Gastrointestinal stromal tumor

In medical oncology, gastrointestinal stromal tumors (GIST) are a rare malignancy of the gastrointestinal tract (1-3% of all gastrointestinal malignancies).



GISTs are non-epithelial tumors, diagnostically separate from more common forms of bowel cancer. 70% occur in the stomach, 20% in the small intestine and less then 10% in the esophagus. Small tumors are generally benign, especially when cell division rate is slow, but large tumors disseminate to the liver, omentum and peritoneal cavity. They rarely occur in other abdominal organs.

Signs and symptoms

Patients present with trouble swallowing, gastrointestinal hemorrhage or metastases (mainly in the liver). Intestinal obstruction is rare, due to the tumor's outward pattern of growth. Often, there is a history of vague abdominal pain or discomfort, and the tumor has become rather large by time the diagnosis is made.

Generally, the definitive diagnosis is made with a biopsy, which can be obtained endoscopically or at the time of surgery.


As part of the analysis, blood tests and CT scanning are often undertaken (see the Radiology section).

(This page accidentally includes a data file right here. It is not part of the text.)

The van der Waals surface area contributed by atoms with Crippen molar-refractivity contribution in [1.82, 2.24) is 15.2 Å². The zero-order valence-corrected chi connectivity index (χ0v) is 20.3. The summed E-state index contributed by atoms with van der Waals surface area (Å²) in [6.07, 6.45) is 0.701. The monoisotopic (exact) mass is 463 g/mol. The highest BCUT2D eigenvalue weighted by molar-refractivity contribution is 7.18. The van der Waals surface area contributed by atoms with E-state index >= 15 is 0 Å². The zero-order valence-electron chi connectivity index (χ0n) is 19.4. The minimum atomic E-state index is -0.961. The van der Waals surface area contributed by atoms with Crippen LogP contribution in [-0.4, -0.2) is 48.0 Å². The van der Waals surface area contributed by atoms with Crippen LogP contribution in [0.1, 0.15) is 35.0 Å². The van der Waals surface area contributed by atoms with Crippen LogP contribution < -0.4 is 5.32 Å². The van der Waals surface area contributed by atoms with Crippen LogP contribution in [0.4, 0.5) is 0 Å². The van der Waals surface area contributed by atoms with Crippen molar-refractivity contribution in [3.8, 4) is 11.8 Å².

A biopsy sample will be investigated under the microscope. The histopathologist identifies the characteristics of GISTs (spindle cells in 70-80%, epitheloid aspect in 20-30%). Smaller tumors can usually be found to the muscularis propria layer of the intestinal wall. Large ones grow, mainly outward, from the bowel wall until the point where they outstrip their blood supply and necrose (die) on the inside, forming a cavity that may eventually come to communicate with the bowel lumen.

When GIST is suspected—as opposed to other causes for similar tumors—the histopathologist can use immunohistochemistry (specific antibodies that stain the molecule CD117 (a.k.a. c-kit)—see below). Virtually all GISTs are CD117-positive. Other cells that show CD117 positivity are mast cells.

Tumors of the stomach and small bowel referred to in older texts as leiomyosarcomas would most likely be reclassified as GISTs today on the basis of immunohistochemical staining.